Two thir
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Laura Cowan
Interesting, and encouraging to see the notebooks of a writer look so much like mine as well as hear about how prolific she was and so on, but most of this book is commentary and the notebook pages are pretty illegible. Two unpublished stories at the end make it worthwhile for the Christie fan regardless, though.
Deena
Sep 01, 2012 Deena marked it as started-will-not-finish  ·  review of another edition
Shelves: nonfiction, bosler
I'm giving up. I had problems with the format (interupted narrative for apparently unrelated bits of varying length) and I don't have much faith in the deconstruction of the mostly very cryptic notes Ms. Christie wrote. To make it worse, Curran focused mostly on my least favorite Christie titles - and I didn't have my copies handy (in many cases I no longer even own those titles) so most of the specifics he was talking about were lost on me anyway.

I really wanted to like this; I've been a Chris
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Nicola Furlong
Enjoyed getting a little into the mind of Agatha Christie. This book deciphers her numerous notebooks where she jotted down her ideas for plot points, scenes and characters, etc. Rating it was difficult as it's more for Christieophiles than average readers and I admit to skimming much of it; however, it was fun to glimpse some of her thought processes. I've always admired her work yet was blown away with her amazing output and longevity at the top of her game. How she did it remains a great myst ...more
Tracy St Claire
Feb 09, 2014 Tracy St Claire rated it it was amazing  ·  review of another edition
I chose the novel because I collect handwritten manuscripts of un-famous people and I am curious as to what people write, the flavor of thought and the general rhythm of the text written. I guess I got that from Curran's summary of Agatha Christie's notebooks, but I he focused much more on how the notebooks were used to organize and complete her books, and how she used one plot to complete several books, and the timeline of it all. He does this while assuming the reader has read and is familiar ...more
Khairul H.
Nov 17, 2010 Khairul H. rated it it was ok  ·  review of another edition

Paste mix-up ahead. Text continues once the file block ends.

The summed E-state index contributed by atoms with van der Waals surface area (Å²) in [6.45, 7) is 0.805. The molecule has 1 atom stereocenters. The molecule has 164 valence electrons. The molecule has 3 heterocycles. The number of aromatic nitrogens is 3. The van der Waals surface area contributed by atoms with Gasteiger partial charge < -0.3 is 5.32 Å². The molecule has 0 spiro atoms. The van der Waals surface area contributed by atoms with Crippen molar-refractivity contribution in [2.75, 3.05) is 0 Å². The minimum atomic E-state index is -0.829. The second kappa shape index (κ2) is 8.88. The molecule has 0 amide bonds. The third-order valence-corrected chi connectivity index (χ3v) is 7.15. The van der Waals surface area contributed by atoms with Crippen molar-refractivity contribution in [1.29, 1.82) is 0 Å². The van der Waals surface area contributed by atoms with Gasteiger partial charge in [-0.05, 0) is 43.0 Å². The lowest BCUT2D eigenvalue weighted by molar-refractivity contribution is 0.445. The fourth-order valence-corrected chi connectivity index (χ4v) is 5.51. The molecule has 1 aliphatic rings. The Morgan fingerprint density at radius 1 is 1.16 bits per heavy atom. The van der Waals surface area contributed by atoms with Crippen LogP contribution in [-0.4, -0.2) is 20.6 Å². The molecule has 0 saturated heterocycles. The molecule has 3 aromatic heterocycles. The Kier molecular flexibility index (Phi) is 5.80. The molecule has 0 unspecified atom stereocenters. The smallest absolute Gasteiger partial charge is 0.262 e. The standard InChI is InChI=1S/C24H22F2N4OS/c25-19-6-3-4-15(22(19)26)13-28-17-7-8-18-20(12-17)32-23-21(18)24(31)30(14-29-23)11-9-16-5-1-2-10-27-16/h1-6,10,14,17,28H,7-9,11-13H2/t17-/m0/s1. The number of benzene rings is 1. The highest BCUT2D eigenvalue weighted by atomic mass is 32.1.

Shelves: history
Must be a fan of Dame Agatha to appreciate this book. Even so, the author tends to repeat the same things and this just makes me go *twitch*. Also, he assumes you have read all the mysteries beforehand because he has no qualms about revealing whodunit. In his defence, he does state in the beginning of each chapter which mysteries will be revealed within so can't blame him really.
Timothy Coplin
Jun 07, 2015 Timothy Coplin rated it it was amazing  ·  review of another edition
Shelves: read-2015
"What a fantastic book exploring Agatha Christie's notebooks and her development of story plots. Fascinating insight in to Mrs Christie the person, as well has her works. I'm being tempted to reread her material following some of the chapter groupings and discussions as a reading guide.

Completed the book's analysis of Christie's notebooks. Now: two bonus unpublished works!!"

Expert analysis of probable dates for the writing of the two bonus titles that had, until now, gone unpublished.

Both bonus
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Gillian Kevern
As an ardent Christie fan, I can definitely see the value of this book for academic purposes. However, Curran's writing felt to me an awkward mix of pedantic fact and fanboyish-ness that actually put me off his subject. I didn't find his speculation over the date at which a story was written anywhere near as interesting as the brief insights into Christie's methods or balance between her personal life and writing (her plot notebooks were used as shopping lists, handwriting practice by young rela ...more
Sambasivan
May 30, 2015 Sambasivan rated it really liked it  ·  review of another edition
A treasure trove for the aficionados of Agatha Christie. This is a distilled version of the thought process that went behind the crime queen's creations. Extracted from over seventy notebooks of Agatha, this is a book of labour of love. The author John Curran is obviously an expert having masticated all that the writer had written (multiple times I would assume), and brings out clearly the innate intelligence of Agatha, her hard work and research that she puts behind every novel or short story o ...more